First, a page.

Sacha Walker is a healthcare assistant working on our patient discharge team. She talks about the importance of supporting patients as they make the transition from our inpatient unit to returning home.
I’ve been a healthcare assistant (HCA) on Martlets’ inpatient unit (IPU) for three years, but back in February I started working for our patient discharge team. Judith, the discharge planning co-ordinator, showed me what is involved in discharging patients. The team arranges packages of care and gets all the paperwork sorted out. They also ensure all the equipment from the occupational therapist (OT) is ready to go for when they get home. I didn’t realise how quickly our Martlets OTs and Physios get that equipment into the patient’s home. It’s so important as then the patient can make an easier transition from being on the ward to being in their own environment. The team makes sure all the medication is on site ready to go with them. There’s checklists that they work through to make sure everything is ready and correct on the patient’s discharge day so they feel fully supported in transition to home.
I was working in the role for a month, but I’m now working from home. I had three weeks off with stress as the lockdown began. This was because there was no daycare or respite care for my daughter Amy, who has complex care needs. She’s registered blind and has epilepsy and is dependent for all her care. For the first six weeks of lockdown she didn’t sleep much because being blind she can’t always determine day from night. She would take cat naps and me and my husband would take turns doing the night shift with her. I couldn’t do that and function at work as well so took some time off.
Martlets were brilliant. They were so flexible and said whatever we can do to help you be able to work we’ll do. They gave me a laptop to use at home and said any problems with juggling commitments or stress just let them know. I only do 16 hours, but I do it over three days from home. This makes it easier to manage work life balance. It has also given me a bit of a focus and a structure which is so important.
Hope, purpose and possibility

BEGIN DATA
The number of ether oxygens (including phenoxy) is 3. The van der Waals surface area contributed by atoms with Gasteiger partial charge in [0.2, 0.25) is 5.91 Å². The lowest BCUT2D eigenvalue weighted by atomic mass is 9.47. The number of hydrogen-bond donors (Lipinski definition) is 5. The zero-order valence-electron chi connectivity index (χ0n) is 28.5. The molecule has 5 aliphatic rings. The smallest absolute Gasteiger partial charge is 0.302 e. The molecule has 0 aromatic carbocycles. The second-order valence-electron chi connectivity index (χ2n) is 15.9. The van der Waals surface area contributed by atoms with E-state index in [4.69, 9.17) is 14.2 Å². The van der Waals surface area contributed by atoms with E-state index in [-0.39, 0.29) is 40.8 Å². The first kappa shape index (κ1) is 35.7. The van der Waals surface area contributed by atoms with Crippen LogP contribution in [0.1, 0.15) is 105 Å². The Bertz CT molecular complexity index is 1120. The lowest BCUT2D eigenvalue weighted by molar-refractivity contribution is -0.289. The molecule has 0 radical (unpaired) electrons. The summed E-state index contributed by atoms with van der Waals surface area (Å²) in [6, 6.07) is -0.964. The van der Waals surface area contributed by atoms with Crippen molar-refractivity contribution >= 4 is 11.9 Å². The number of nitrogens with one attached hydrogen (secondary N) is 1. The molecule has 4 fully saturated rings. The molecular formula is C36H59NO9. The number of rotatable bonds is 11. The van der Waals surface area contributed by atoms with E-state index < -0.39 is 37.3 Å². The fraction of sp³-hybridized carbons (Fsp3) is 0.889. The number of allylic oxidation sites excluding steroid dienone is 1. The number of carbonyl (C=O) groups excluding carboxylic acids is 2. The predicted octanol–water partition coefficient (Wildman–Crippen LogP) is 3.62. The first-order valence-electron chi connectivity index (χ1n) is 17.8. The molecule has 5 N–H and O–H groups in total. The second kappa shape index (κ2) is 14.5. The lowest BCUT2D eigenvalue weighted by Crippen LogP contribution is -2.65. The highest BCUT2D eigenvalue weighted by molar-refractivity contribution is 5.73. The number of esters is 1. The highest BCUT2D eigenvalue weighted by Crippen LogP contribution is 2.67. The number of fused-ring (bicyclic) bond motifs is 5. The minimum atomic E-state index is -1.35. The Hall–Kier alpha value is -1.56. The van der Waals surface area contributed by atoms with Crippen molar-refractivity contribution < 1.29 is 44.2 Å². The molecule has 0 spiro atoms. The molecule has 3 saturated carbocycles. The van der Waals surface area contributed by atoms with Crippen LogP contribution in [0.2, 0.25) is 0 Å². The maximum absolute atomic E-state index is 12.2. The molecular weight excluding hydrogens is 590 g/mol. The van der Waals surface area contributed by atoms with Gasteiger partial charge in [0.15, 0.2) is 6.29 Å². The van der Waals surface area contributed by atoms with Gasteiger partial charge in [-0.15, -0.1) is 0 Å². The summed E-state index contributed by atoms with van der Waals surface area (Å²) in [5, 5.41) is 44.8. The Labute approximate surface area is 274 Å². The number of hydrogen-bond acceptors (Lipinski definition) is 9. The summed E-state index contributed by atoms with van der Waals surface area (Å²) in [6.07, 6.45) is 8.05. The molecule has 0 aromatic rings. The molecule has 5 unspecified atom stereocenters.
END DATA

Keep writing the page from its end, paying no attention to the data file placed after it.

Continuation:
I like having the flexibility of working from home if I need to. Perhaps working patterns for everyone will change a bit after coronavirus as we’re all used to using Zoom now. It would be good to have a meeting with Judith each week in person once we get back to normal.
When I worked on the ward we did team-building days from time to time. I do miss that contact and seeing colleagues. Eleanor, the Sister who leads my team, did a Zoom meeting the other day with the team. I hadn’t seen my IPU work colleagues at all until then and it was really quite emotional. It would be nice to see them again in person without masks once restrictions are lifted.
My hope is that once the pandemic situation stabilises, I can learn more about my current role. I love working in discharge services and would like to sit in more planning meetings. It’s interesting to see how patients are getting on week to week. In the discharge team you hear more about how the patient is doing and how the clinical team are managing their care. You also find out what the patient needs at home and get a broader view of their care.
A few words from Judith Williams, Martlets’ discharge planning coordinator:
Before the pandemic our team of volunteer discharge buddies were helping patients make the transition to being back home. Leaving the IPU can be a worrying time for some, so this scheme was set up to support them. Discharge buddies are specially trained volunteers who work closely with patients in the first few weeks at home. They help them feel safe and get settled.
Due to the restrictions imposed in light of the pandemic they have not been able to provide this vital role and Sacha has taken parts of this on. Their role has been absolutely invaluable in supporting patients who might be struggling with medication or other issues. We have all missed their unstinting enthusiasm, skills and wisdom.